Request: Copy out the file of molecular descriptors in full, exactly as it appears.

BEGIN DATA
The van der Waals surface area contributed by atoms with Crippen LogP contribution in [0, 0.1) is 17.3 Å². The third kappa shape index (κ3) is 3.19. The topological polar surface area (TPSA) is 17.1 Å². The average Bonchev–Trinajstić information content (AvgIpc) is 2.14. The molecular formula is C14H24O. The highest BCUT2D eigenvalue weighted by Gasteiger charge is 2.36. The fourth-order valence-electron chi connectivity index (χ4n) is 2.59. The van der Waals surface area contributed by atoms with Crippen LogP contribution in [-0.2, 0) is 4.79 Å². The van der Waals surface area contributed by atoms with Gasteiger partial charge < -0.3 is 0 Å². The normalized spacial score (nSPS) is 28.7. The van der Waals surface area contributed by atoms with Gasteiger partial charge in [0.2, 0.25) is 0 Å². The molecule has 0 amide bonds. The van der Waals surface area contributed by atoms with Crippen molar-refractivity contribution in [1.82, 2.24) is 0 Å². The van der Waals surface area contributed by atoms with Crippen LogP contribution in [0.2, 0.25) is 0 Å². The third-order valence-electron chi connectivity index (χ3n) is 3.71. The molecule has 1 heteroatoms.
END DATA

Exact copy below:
The van der Waals surface area contributed by atoms with Crippen LogP contribution in [0, 0.1) is 17.3 Å². The third kappa shape index (κ3) is 3.19. The topological polar surface area (TPSA) is 17.1 Å². The average Bonchev–Trinajstić information content (AvgIpc) is 2.14. The molecular formula is C14H24O. The highest BCUT2D eigenvalue weighted by Gasteiger charge is 2.36. The fourth-order valence-electron chi connectivity index (χ4n) is 2.59. The van der Waals surface area contributed by atoms with Crippen LogP contribution in [-0.2, 0) is 4.79 Å². The van der Waals surface area contributed by atoms with Gasteiger partial charge < -0.3 is 0 Å². The normalized spacial score (nSPS) is 28.7. The van der Waals surface area contributed by atoms with Gasteiger partial charge in [0.2, 0.25) is 0 Å². The molecule has 0 amide bonds. The van der Waals surface area contributed by atoms with Crippen molar-refractivity contribution in [1.82, 2.24) is 0 Å². The van der Waals surface area contributed by atoms with Crippen LogP contribution in [0.2, 0.25) is 0 Å². The third-order valence-electron chi connectivity index (χ3n) is 3.71. The molecule has 1 heteroatoms.